Insight: Ryan Dungey

Insight Ryan Dungey

May 4, 2015 10:15am

Red Bull KTM’s Ryan Dungey, the new Monster Energy Supercross Champion, ended the year as he should, winning the Las Vegas main event for his eighth triumph of 2015. Of course a new challenge looms with Lucas Oil Pro Motocross kicking off two weeks from now at Hangtown, so Dungey gets to both celebrate this and get to work on the next title bid. His Vegas race showed he’ll be no push-over.

Here’s what he had to say after the race.

Racer X: Pretty good show there the first few laps.
Ryan Dungey: It was a good battle with Eli [Tomac] there. I knew I had to try to stay in front of him or it could be over….then I’m eating his roost. I was really glad I got back around him when he passed me. 

That’s kind of a wild pass to make in basically the fastest section there.
Yeah. When he went underneath me he went to get on the gas and it was really loose, so he lost the rear and I almost ran in the back of him. Right when I saw that I kind of went left, but the bike took me left, which was good. I got out of his line and carried the momentum and had the drive to pull a taller gear and get by and then had the inside on that next corner.

Dungey and Eli Tomac battled for part of the main. Dungey ended up with the advantage.
Dungey and Eli Tomac battled for part of the main. Dungey ended up with the advantage. Photo: Cudby

There was the triple over there off the dragon’s back; I think that’s where he closed in.  
Yeah, we were doing that all day. We just weren’t doing it consistently. He was the first guy to do it really consistent, so I tried to step up and do it as consistent as well. I think we hit it about seventeen out of twenty laps, so a couple mistakes. I think that was a couple tenths every lap right there. 

When you hear the roar from the crowd, you looked like you got to the next corner and you were looking, okay, where is he?
Yeah, obviously he’s going to put the pressure on. He’s a fit guy, and he pushes the pace really good. I have to step up and push that pace and then some. So I was just trying to maintain that and then be mistake-free and be consistent. The track was really easy to make a mistake. There were a lot of tight turns, but you were coming to almost a dead stop, and then you had to accelerate up the face of a bigger rhythm to get over it. It was really choppy coming up to it, too. Really technical and tough. By the last race of the day the track was pretty chewed up and slippery, and traction was hard to find. But we kept it on two wheels.

How do you adapt during the day? I know they water it heavy and then it dries out. Do you try to anticipate or do you change your bike each time you go out? Or do you just say, Oh, it’s muddy; don’t even think about it?
Anticipation’s key of what it’s going to be like. All the practices except the last one were kind of tacky and mucky and wet and a lot of variation. But, then again, when you get to our main event it’s dry as a bone and slippery, but the traction’s a little more consistent than a wet base. So that’s what I tried to set it up for. Right away everything felt good. Actually, we made a couple clicks. We made one change in press day and one change today, and that’s where we ran it. It felt great all day, no complaints.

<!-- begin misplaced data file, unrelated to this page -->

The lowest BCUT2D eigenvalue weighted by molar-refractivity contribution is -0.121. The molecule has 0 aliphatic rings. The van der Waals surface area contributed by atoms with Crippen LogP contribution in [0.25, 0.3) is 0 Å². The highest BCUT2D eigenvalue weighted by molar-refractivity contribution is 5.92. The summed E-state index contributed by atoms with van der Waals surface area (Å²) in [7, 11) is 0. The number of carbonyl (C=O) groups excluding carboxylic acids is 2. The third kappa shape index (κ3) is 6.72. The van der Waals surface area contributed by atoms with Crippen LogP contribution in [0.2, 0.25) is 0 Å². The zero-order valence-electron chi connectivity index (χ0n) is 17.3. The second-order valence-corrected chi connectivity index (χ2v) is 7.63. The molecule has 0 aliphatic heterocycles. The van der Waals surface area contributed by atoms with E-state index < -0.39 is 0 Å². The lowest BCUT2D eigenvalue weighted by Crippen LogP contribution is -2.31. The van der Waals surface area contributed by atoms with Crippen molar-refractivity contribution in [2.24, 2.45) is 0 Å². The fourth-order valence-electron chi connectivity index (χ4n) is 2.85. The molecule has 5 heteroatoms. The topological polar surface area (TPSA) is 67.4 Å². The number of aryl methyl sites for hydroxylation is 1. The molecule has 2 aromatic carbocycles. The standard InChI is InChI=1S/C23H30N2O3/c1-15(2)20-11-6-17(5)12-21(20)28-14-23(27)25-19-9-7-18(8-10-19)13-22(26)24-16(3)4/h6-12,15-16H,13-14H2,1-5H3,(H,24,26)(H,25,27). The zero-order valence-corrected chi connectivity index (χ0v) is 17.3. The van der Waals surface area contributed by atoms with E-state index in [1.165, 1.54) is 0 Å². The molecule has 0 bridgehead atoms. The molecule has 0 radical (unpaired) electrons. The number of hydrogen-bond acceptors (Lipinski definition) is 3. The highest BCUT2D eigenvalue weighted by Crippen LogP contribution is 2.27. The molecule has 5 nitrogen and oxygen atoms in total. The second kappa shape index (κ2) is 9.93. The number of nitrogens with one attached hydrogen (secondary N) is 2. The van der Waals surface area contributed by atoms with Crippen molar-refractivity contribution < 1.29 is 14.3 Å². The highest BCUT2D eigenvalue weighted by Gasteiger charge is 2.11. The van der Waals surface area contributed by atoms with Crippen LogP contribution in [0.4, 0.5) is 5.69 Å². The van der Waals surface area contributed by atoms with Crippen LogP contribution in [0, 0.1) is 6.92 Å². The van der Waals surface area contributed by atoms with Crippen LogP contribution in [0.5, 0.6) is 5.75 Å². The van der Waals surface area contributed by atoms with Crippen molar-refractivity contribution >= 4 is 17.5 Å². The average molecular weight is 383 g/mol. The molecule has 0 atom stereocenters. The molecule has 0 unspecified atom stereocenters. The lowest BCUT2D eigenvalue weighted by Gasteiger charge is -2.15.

Has this place changed over the years? It seems like it was a little less blue groove this time around.
The dirt was a little bit better it seemed. I think the big ticket was getting the water into it Friday press day. I think they did a good job of that, and it definitely was dry, but it wasn’t dry like most. The whoops were skatey. That was about the nastiest part of the whole track. They kind of did a good job slowing it down too, making it more like slow, technical rhythm and a flow. It wasn’t really super fast either. That was kind of nice. But I think it was the best layout so far.

"The statistics are the statistics; we’ll keep racing." – Dungey Photo: Cudby

Your bike obviously has been really good for supercross. The little bit of outdoor you’ve gotten to do, does it seem like the same type of step ahead of where it was last year?
Well, that magic word “comfort”… No, we actually did some outdoor testing this week. Two days we rode. And I’ve been riding outdoors the last three weeks prior to that one day a week. We don’t want to give up too much in supercross, but you want to prepare for the outdoors. So we’re making good progress right away. I think we found some good stuff that’s really going to help us for outdoors and get a good setup and consistent. We need to be right there from the get-go. That’s the main deal and that’s what we’re working for. We’ve got two weeks, so not very long. Less than two weeks if you include press day. But everybody’s in the same boat, so we’re going to work hard, do what we can, and prepare. It’s a long season, too, on that aspect of things. Get a little down time though first. 

Your 100th supercross—how does that make you feel?
I didn’t know it was my 100th until yesterday. All these statistics and stuff, I don’t keep count. Pretty amazing. One hundred races. When you think of one hundred main events, that’s two thousand main event laps, and then some. It’s amazing. That’s a lot of races. The statistics are the statistics; we’ll keep racing.